While REDs is always preceded by LEA, it is important to highlight that not all incidents of LEA lead to REDs. Brief periods of LEA can alter hormone concentrations, and even some bone metabolic markers but these changes may not be an acute concern to bone health, or even the broader concept of REDs, in cases where LEA is brief and/ or mild in nature. Changes to the bone require the presence of severe and/or prolonged LEA, where altered hormonal profile together with direct effects on the bone over a prolonged period results in impaired bone metabolism, structure, and function. That said, athletes are encouraged to strive for adequate EA for optimal long-term health and performance outcomes as any impairment to the bone tissue will likely take a substantial amount of time to repair or restore function and at times, damage may be irreversible (Warren et al., 2002).
The Opportunity. Female athletes should ensure optimal EA to support bone health and function as part of the primary prevention (see the Primary Prevention section, and Figure 1). What is defined as optimal EA is likely to depend on each individual athlete and their personal circumstances but is likely around 40 - 45 kcal·kg FFM-1·d-1 (Loucks et al., 2011). Since calculations of EA are difficult and not exactly feasible, the best indicators for achieving and maintaining optimal EA rely on subjective and objective assessments of health, well-being, and performance. Here, regular self-assessment (by athletes) and observation (by athletes and support team) of indicators of REDs is crucial (please see Secondary Prevention section).
The Challenge. Most athletes recognize the importance of carbohydrates in supporting training quality, adaptation, and performance goals (Moore et al., 2022). However, recent evidence suggests that carbohydrates may also play an energy-independent role in several health outcomes. In the context of bone health, limiting carbohydrate intake before (Scott et al., 2012), during (Sale et al., 2015) or after (Townsend et al., 2017) exercise may acutely alter the bone remodeling profile in favor of bone resorption (Sale & Elliott-Sale, 2020). A limited number of studies in female and male athletes suggest that acute (24 h) (Hammond et al., 2019) and short-term (5 d to 3.5 wk) (Fensham et al., 2022; Heikura et al., 2019) low carbohydrate diets (< 50 g/d) may also impair the bone remodeling profile. Whether these changes eventually translate into functional outcomes including decreased BMD and increased risk of BSI in athletes, remains unknown and is currently difficult to decipher based on existing evidence.
The Opportunity. Female athletes should ensure adequate daily and within-day carbohydrate availability based on the metabolic demands of training and competition. Since the exact amount will be specific to each athlete, sport, and training or competition phase, in-depth discussion is beyond the scope of this paper and the reader is referred to publications such as Moore et al. (2022) and Impey et al. (2018).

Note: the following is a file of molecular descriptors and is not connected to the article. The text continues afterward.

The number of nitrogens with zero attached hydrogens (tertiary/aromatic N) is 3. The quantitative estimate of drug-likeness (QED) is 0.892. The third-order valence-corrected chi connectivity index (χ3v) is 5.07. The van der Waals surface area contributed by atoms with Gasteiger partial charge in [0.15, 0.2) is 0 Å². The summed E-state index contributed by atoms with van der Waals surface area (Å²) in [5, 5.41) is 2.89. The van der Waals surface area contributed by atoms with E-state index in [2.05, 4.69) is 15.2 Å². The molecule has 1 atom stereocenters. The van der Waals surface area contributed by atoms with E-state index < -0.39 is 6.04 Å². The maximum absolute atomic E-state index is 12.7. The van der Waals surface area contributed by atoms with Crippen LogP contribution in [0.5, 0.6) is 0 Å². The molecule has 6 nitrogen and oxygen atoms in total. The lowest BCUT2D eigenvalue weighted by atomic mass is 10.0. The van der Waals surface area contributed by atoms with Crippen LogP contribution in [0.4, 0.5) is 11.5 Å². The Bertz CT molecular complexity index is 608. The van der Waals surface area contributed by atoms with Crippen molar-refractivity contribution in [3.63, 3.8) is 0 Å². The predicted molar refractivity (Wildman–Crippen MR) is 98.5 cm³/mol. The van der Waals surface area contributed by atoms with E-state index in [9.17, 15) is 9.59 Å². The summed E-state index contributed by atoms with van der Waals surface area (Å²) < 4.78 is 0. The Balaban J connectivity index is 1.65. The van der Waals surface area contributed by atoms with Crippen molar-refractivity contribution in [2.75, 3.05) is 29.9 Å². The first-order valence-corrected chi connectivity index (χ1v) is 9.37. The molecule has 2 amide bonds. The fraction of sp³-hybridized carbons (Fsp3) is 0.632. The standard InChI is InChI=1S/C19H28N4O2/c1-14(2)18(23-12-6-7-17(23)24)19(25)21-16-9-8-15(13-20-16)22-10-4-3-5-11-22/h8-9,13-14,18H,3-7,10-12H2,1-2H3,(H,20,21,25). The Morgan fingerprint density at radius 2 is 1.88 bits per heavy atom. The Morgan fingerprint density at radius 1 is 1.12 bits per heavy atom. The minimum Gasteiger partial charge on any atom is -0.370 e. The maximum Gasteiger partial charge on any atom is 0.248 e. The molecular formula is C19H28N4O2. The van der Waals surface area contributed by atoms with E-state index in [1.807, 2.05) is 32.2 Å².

Other Nutritional Considerations
The Challenge. Dietary protein may exert a small net positive effect on female athletes’ bone mass and fracture risk, most likely via effects on anabolic pathways and calcium homeostasis (Dolan & Sale, 2019). In general, athletes appear to consume plenty of protein (Heikura et al., 2017) and therefore protein intake is unlikely to become the rate-limiting step for bone health. One common scenario where dietary protein may become compromised is during periods of LEA. While adequate protein may rescue some of the effects of LEA on the body, a higher protein intake does not seem to mitigate the impairments to bone remodeling during LEA (Murphy et al., 2021).
While detailed discussion of micronutrients is beyond the scope of this article (see Sale & Elliott-Sale, 2020), the importance of adequate calcium and vitamin D intake for optimal bone health across the lifespan and regardless of activity level deserves brief discussion. Calcium can be described as the building block required for the mineralization of new bone tissue, while vitamin D plays a role in increasing intestinal calcium absorption, promoting bone mineralization, and regulating osteocalcin activity (Sale & Elliott-Sale, 2020) For female athletes specifically, requirements tend to be somewhat higher than for male athletes. In addition, female athletes may struggle with achieving the specific requirements due to factors such as LEA, dietary restrictions (e.g., milk allergy), or following a special diet (e.g., vegetarian). A final temporary consideration for calcium comes from recent investigations on calcium intake immediately pre-exercise. Since athletes lose calcium via sweating, studies recommend ingesting calcium in the pre-exercise meal to mitigate some of the acute outcomes of calcium homeostasis (Wherry et al., 2022).